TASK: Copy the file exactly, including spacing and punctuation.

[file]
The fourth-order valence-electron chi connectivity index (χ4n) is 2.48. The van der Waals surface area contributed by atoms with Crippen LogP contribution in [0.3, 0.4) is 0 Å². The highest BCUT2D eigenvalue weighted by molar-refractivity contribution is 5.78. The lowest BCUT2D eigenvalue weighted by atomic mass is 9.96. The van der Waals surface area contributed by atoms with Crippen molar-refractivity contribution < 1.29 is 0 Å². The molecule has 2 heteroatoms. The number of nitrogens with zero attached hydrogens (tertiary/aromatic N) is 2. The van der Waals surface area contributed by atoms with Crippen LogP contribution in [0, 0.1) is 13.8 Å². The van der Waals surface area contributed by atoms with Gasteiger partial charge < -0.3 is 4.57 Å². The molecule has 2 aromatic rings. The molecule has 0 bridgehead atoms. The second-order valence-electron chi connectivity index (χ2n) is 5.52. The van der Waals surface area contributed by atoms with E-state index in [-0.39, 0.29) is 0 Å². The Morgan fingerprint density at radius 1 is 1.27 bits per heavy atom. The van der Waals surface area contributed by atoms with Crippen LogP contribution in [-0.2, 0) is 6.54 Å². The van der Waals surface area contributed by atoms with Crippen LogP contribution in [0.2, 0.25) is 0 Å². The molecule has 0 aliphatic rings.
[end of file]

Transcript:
The fourth-order valence-electron chi connectivity index (χ4n) is 2.48. The van der Waals surface area contributed by atoms with Crippen LogP contribution in [0.3, 0.4) is 0 Å². The highest BCUT2D eigenvalue weighted by molar-refractivity contribution is 5.78. The lowest BCUT2D eigenvalue weighted by atomic mass is 9.96. The van der Waals surface area contributed by atoms with Crippen molar-refractivity contribution < 1.29 is 0 Å². The molecule has 2 heteroatoms. The number of nitrogens with zero attached hydrogens (tertiary/aromatic N) is 2. The van der Waals surface area contributed by atoms with Crippen LogP contribution in [0, 0.1) is 13.8 Å². The van der Waals surface area contributed by atoms with Gasteiger partial charge < -0.3 is 4.57 Å². The molecule has 2 aromatic rings. The molecule has 0 bridgehead atoms. The second-order valence-electron chi connectivity index (χ2n) is 5.52. The van der Waals surface area contributed by atoms with E-state index in [-0.39, 0.29) is 0 Å². The Morgan fingerprint density at radius 1 is 1.27 bits per heavy atom. The van der Waals surface area contributed by atoms with Crippen LogP contribution in [-0.2, 0) is 6.54 Å². The van der Waals surface area contributed by atoms with Crippen LogP contribution in [0.2, 0.25) is 0 Å². The molecule has 0 aliphatic rings.